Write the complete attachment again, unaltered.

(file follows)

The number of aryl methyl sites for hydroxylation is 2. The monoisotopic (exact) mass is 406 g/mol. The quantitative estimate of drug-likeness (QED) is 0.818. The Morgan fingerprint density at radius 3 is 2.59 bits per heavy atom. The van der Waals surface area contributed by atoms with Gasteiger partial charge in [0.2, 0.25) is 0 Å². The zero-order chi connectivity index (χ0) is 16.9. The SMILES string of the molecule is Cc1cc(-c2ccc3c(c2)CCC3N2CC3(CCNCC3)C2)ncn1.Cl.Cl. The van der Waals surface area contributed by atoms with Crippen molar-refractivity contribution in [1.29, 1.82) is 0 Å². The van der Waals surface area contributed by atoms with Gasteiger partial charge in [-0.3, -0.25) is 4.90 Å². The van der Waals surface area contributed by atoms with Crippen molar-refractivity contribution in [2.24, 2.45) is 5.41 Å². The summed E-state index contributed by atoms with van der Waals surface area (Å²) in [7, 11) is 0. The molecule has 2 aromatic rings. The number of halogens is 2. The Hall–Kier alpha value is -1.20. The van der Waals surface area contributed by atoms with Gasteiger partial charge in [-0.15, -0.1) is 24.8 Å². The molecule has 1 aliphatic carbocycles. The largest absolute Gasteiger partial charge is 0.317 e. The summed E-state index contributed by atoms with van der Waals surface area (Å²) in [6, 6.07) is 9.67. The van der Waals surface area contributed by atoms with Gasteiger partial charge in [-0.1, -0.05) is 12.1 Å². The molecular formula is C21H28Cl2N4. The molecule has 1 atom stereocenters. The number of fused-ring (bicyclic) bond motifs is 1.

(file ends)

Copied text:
The number of aryl methyl sites for hydroxylation is 2. The monoisotopic (exact) mass is 406 g/mol. The quantitative estimate of drug-likeness (QED) is 0.818. The Morgan fingerprint density at radius 3 is 2.59 bits per heavy atom. The van der Waals surface area contributed by atoms with Gasteiger partial charge in [0.2, 0.25) is 0 Å². The zero-order chi connectivity index (χ0) is 16.9. The SMILES string of the molecule is Cc1cc(-c2ccc3c(c2)CCC3N2CC3(CCNCC3)C2)ncn1.Cl.Cl. The van der Waals surface area contributed by atoms with Crippen molar-refractivity contribution in [1.29, 1.82) is 0 Å². The van der Waals surface area contributed by atoms with Gasteiger partial charge in [-0.3, -0.25) is 4.90 Å². The van der Waals surface area contributed by atoms with Crippen molar-refractivity contribution in [2.24, 2.45) is 5.41 Å². The summed E-state index contributed by atoms with van der Waals surface area (Å²) in [7, 11) is 0. The molecule has 2 aromatic rings. The number of halogens is 2. The Hall–Kier alpha value is -1.20. The van der Waals surface area contributed by atoms with Gasteiger partial charge in [-0.15, -0.1) is 24.8 Å². The molecule has 1 aliphatic carbocycles. The largest absolute Gasteiger partial charge is 0.317 e. The summed E-state index contributed by atoms with van der Waals surface area (Å²) in [6, 6.07) is 9.67. The van der Waals surface area contributed by atoms with Gasteiger partial charge in [-0.1, -0.05) is 12.1 Å². The molecular formula is C21H28Cl2N4. The molecule has 1 atom stereocenters. The number of fused-ring (bicyclic) bond motifs is 1.